Directed by: Ron Howard
Starring: Frank Langella, Michael Sheen
Richard Nixon is so hot right now. Between “Watchmen” (which takes place in a dystopic version of the 1980s where Nixon is a dictator) and “Frost/Nixon” (which recounts the Nixon interviews conducted by British journalist David Frost shortly after Watergate), the Korean box office is currently saturated with representations of the notorious 37th President of the United States. And here’s a heads up: the latter is by far the better movie.
While “Frost/Nixon” isn’t very ambitious, it has few flaws. The seamless plot and arched character development make for effective storytelling, and the sprinkle of humor here and there prevents the tone from becoming self-important. Moreover, director Ron Howard and screenwriter Peter Morgan deserve praise for taking a potentially boring premise and turning it into a satisfying and even engaging film. Just don’t expect to be shocked or surprised at any point.
Framed like a historical drama, it’s actually more of a character study than anything else - a close-up of the shamed former president’s bruised ego after being chased out of the White House. At first, Tricky Dick doesn’t appear to have learned anything from his disgraceful downfall. Still very much the obstinate politician, he initially sees the interviews as an opportunity to redeem his tarnished reputation. To him, the criminal abuses of power he committed in office are a minor blemish on an otherwise successful presidency full of noteworthy achievements. However, as Nixon crawls back into the spotlight after years in hiding, he slowly begins to accept that he not only dissapointed his country, but himself.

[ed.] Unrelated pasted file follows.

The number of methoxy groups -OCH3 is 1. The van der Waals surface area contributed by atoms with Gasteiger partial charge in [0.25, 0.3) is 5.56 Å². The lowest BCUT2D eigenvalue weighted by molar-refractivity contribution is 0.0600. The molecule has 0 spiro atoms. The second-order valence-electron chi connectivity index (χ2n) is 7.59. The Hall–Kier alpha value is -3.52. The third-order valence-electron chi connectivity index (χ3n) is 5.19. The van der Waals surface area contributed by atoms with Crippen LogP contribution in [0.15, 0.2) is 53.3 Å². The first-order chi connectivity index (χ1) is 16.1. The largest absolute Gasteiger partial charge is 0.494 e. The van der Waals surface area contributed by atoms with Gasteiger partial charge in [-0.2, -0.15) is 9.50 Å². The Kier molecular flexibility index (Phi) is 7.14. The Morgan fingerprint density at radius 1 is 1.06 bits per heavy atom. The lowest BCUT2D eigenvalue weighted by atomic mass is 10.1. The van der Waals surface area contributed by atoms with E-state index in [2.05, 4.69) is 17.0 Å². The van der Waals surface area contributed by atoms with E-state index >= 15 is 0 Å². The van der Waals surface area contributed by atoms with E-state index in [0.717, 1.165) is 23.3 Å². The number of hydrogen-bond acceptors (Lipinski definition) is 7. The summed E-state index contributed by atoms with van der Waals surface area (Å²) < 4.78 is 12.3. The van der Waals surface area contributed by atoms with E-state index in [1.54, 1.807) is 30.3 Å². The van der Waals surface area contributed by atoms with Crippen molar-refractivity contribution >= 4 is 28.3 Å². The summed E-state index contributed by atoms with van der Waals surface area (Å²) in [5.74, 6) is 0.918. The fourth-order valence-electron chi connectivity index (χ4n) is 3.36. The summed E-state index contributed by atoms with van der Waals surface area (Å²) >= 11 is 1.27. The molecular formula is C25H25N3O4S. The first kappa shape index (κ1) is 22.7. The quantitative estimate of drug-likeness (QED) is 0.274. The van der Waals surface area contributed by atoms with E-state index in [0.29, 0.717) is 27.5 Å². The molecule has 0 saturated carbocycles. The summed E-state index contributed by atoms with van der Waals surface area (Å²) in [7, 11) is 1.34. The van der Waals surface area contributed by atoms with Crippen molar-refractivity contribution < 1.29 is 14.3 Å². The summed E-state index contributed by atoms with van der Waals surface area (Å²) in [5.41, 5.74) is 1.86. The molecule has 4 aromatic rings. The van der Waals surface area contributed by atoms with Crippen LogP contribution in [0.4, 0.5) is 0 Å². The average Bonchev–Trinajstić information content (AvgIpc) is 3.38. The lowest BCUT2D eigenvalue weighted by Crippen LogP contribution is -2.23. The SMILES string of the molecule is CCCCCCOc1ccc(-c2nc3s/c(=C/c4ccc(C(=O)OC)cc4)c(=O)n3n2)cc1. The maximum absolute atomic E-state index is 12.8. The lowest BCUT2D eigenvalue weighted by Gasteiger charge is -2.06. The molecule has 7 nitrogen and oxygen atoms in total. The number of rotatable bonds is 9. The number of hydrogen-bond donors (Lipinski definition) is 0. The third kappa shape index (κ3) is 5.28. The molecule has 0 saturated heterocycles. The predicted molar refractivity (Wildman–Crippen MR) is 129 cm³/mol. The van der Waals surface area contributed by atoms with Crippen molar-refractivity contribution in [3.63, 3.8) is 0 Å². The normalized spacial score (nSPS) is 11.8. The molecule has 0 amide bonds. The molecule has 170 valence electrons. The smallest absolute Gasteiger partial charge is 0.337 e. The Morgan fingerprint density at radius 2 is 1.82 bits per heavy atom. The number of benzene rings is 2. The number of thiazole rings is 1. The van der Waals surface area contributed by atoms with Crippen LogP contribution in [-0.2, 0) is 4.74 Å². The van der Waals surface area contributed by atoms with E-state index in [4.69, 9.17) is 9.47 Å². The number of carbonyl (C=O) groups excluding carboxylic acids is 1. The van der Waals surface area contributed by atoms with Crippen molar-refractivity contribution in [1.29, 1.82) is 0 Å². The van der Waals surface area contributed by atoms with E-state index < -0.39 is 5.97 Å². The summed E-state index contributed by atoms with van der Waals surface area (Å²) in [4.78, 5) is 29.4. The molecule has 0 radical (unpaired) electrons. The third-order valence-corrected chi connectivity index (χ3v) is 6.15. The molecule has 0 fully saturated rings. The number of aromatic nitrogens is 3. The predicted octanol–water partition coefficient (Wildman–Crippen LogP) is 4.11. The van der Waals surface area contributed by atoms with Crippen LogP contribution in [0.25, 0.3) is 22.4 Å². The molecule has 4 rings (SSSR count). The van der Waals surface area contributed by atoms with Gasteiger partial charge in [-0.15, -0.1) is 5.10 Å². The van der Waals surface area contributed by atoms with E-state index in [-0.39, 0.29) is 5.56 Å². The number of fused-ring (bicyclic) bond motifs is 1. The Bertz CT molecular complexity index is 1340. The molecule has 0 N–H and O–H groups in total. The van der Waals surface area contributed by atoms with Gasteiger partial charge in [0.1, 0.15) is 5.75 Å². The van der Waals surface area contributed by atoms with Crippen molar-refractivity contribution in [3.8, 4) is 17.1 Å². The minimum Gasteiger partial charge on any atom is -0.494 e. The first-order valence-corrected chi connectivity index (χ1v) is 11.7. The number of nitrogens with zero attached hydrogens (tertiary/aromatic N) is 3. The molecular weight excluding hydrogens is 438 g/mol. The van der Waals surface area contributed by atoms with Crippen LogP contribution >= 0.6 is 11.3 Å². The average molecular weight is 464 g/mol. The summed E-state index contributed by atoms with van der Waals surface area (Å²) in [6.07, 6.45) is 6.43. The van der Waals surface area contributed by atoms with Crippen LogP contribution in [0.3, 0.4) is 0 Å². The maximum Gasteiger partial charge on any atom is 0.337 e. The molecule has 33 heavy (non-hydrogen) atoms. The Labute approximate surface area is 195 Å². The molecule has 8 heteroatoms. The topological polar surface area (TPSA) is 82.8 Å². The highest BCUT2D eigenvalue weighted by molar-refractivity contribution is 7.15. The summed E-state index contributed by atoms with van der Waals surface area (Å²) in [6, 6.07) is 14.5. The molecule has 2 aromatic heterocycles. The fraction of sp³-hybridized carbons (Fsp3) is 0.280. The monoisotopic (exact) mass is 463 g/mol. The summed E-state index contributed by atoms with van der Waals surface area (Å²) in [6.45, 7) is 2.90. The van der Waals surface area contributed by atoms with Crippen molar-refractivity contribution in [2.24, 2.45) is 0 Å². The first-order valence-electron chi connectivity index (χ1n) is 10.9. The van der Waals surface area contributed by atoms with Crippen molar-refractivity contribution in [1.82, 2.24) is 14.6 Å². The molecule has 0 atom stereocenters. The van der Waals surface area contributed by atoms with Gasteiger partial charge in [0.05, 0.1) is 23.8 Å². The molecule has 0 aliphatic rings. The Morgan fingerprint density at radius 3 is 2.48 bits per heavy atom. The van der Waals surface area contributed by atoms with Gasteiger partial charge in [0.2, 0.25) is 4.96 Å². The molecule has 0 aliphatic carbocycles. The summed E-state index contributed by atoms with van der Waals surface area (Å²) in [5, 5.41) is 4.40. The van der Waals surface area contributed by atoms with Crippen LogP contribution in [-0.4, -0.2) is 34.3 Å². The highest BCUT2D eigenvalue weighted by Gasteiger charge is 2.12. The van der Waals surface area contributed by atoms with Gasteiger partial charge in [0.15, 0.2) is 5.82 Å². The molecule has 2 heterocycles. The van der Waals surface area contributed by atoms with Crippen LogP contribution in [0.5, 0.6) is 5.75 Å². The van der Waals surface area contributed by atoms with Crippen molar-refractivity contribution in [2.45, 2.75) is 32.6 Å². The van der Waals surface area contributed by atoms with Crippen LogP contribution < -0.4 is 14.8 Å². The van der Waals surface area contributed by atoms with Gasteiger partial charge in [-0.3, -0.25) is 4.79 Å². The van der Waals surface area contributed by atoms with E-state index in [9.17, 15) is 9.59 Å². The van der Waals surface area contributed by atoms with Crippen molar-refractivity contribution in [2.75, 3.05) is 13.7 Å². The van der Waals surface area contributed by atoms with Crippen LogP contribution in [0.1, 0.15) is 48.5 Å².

“Frost/Nixon” works in large part thanks to Frank Langella, who manages to bring his character to life without recurring to impersonation (no small feat). He exudes the former president’s egotistic and self-serving nature, while also capturing his grandfatherly charm. But what’s most remarkable about Langella’s performance is that it gives a widely disliked man an undeniably human face, one that consistently registers a swollen pride tormented by guilt and personal affliction.
The screenwriter also merits his share of the credit. It seems as though Morgan has a talent for writing about the treacherous world of politics (he penned the intelligent script of “The Queen” about Queen Elizabeth II’s callous reaction to Princess Diana’s tragic death). The back and forth dialogue between the two antagonists is always top-notch, but if there’s a highlight, it’s definitely the drunken monologue Nixon delivers over the phone to Frost a few days before their session covering Watergate. The speech is raw and revealing - the former president’s buried anguish laid bare.
Of course, a lot of the most memorable lines - such as “when the president does it, that means that it is not illegal” - are actual quotes from the real interviews. If I have one major criticism, it’s that the film is basically a rehashing of yesterday’s infotainment. Still, Howard’s version is a nicely condensed package that makes this story more accessible and attractive to the wider movie-going audience.